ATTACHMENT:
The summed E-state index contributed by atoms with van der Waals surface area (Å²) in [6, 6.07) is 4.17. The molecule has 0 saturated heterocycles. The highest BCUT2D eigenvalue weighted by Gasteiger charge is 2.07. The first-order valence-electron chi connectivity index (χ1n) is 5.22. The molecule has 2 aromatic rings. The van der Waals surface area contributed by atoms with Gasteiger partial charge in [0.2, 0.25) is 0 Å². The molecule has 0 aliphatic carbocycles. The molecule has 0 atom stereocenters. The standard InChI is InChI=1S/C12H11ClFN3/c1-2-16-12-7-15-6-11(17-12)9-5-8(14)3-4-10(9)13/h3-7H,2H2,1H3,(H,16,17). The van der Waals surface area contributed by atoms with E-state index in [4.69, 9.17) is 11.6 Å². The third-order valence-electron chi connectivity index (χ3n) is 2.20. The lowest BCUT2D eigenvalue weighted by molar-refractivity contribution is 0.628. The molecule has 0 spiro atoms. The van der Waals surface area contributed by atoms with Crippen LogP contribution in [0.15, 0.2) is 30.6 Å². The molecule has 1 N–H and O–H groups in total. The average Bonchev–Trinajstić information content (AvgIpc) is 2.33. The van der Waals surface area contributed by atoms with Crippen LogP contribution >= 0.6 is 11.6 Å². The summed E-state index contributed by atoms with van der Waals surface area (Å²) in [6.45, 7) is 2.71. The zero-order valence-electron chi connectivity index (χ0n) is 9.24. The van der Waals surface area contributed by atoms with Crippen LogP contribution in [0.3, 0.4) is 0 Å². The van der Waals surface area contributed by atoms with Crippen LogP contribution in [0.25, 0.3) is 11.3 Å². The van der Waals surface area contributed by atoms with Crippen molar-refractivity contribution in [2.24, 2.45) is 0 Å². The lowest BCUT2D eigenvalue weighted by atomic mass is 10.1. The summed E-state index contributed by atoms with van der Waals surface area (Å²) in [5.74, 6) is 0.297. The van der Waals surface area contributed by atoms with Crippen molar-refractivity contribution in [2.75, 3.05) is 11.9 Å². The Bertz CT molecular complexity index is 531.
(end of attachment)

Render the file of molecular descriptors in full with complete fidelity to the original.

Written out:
The summed E-state index contributed by atoms with van der Waals surface area (Å²) in [6, 6.07) is 4.17. The molecule has 0 saturated heterocycles. The highest BCUT2D eigenvalue weighted by Gasteiger charge is 2.07. The first-order valence-electron chi connectivity index (χ1n) is 5.22. The molecule has 2 aromatic rings. The van der Waals surface area contributed by atoms with Gasteiger partial charge in [0.2, 0.25) is 0 Å². The molecule has 0 aliphatic carbocycles. The molecule has 0 atom stereocenters. The standard InChI is InChI=1S/C12H11ClFN3/c1-2-16-12-7-15-6-11(17-12)9-5-8(14)3-4-10(9)13/h3-7H,2H2,1H3,(H,16,17). The van der Waals surface area contributed by atoms with E-state index in [4.69, 9.17) is 11.6 Å². The third-order valence-electron chi connectivity index (χ3n) is 2.20. The lowest BCUT2D eigenvalue weighted by molar-refractivity contribution is 0.628. The molecule has 0 spiro atoms. The van der Waals surface area contributed by atoms with Crippen LogP contribution in [0.15, 0.2) is 30.6 Å². The molecule has 1 N–H and O–H groups in total. The average Bonchev–Trinajstić information content (AvgIpc) is 2.33. The van der Waals surface area contributed by atoms with Crippen LogP contribution >= 0.6 is 11.6 Å². The summed E-state index contributed by atoms with van der Waals surface area (Å²) in [6.45, 7) is 2.71. The zero-order valence-electron chi connectivity index (χ0n) is 9.24. The van der Waals surface area contributed by atoms with Crippen LogP contribution in [0.3, 0.4) is 0 Å². The van der Waals surface area contributed by atoms with Crippen LogP contribution in [0.25, 0.3) is 11.3 Å². The van der Waals surface area contributed by atoms with Crippen molar-refractivity contribution in [2.24, 2.45) is 0 Å². The lowest BCUT2D eigenvalue weighted by atomic mass is 10.1. The summed E-state index contributed by atoms with van der Waals surface area (Å²) in [5.74, 6) is 0.297. The van der Waals surface area contributed by atoms with Crippen molar-refractivity contribution in [2.75, 3.05) is 11.9 Å². The Bertz CT molecular complexity index is 531.